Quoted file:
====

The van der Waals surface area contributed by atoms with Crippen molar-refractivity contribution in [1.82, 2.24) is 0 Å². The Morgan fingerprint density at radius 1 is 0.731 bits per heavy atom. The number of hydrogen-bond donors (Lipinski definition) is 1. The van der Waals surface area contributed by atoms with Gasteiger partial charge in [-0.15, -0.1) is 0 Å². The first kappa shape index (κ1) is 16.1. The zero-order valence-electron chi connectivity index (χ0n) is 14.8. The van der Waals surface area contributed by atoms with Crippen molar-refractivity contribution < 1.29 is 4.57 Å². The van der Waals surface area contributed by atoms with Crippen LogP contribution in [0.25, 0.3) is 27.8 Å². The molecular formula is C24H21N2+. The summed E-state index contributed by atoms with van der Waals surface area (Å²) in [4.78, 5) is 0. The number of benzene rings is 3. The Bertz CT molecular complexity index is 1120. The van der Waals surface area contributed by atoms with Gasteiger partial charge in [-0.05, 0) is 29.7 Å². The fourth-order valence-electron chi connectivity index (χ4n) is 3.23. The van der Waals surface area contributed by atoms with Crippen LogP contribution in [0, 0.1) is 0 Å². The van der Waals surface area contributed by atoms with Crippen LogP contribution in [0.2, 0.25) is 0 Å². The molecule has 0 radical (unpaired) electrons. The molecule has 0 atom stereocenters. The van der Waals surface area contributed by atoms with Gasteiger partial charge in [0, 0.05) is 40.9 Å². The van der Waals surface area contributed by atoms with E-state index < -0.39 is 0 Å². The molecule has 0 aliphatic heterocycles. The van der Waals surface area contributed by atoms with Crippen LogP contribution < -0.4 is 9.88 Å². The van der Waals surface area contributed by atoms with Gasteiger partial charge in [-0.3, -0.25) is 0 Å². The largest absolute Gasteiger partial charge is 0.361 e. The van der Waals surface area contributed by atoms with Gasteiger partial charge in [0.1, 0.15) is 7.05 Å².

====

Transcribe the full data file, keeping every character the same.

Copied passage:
The van der Waals surface area contributed by atoms with Crippen molar-refractivity contribution in [1.82, 2.24) is 0 Å². The Morgan fingerprint density at radius 1 is 0.731 bits per heavy atom. The number of hydrogen-bond donors (Lipinski definition) is 1. The van der Waals surface area contributed by atoms with Gasteiger partial charge in [-0.15, -0.1) is 0 Å². The first kappa shape index (κ1) is 16.1. The zero-order valence-electron chi connectivity index (χ0n) is 14.8. The van der Waals surface area contributed by atoms with Crippen molar-refractivity contribution < 1.29 is 4.57 Å². The van der Waals surface area contributed by atoms with Crippen LogP contribution in [0.25, 0.3) is 27.8 Å². The molecular formula is C24H21N2+. The summed E-state index contributed by atoms with van der Waals surface area (Å²) in [4.78, 5) is 0. The number of benzene rings is 3. The Bertz CT molecular complexity index is 1120. The van der Waals surface area contributed by atoms with Gasteiger partial charge in [-0.05, 0) is 29.7 Å². The fourth-order valence-electron chi connectivity index (χ4n) is 3.23. The van der Waals surface area contributed by atoms with Crippen LogP contribution in [0, 0.1) is 0 Å². The van der Waals surface area contributed by atoms with Crippen LogP contribution in [0.2, 0.25) is 0 Å². The molecule has 0 radical (unpaired) electrons. The molecule has 0 atom stereocenters. The van der Waals surface area contributed by atoms with Gasteiger partial charge in [0, 0.05) is 40.9 Å². The van der Waals surface area contributed by atoms with E-state index < -0.39 is 0 Å². The molecule has 0 aliphatic heterocycles. The van der Waals surface area contributed by atoms with Crippen LogP contribution < -0.4 is 9.88 Å². The van der Waals surface area contributed by atoms with Gasteiger partial charge in [-0.3, -0.25) is 0 Å². The largest absolute Gasteiger partial charge is 0.361 e. The van der Waals surface area contributed by atoms with Gasteiger partial charge in [0.1, 0.15) is 7.05 Å².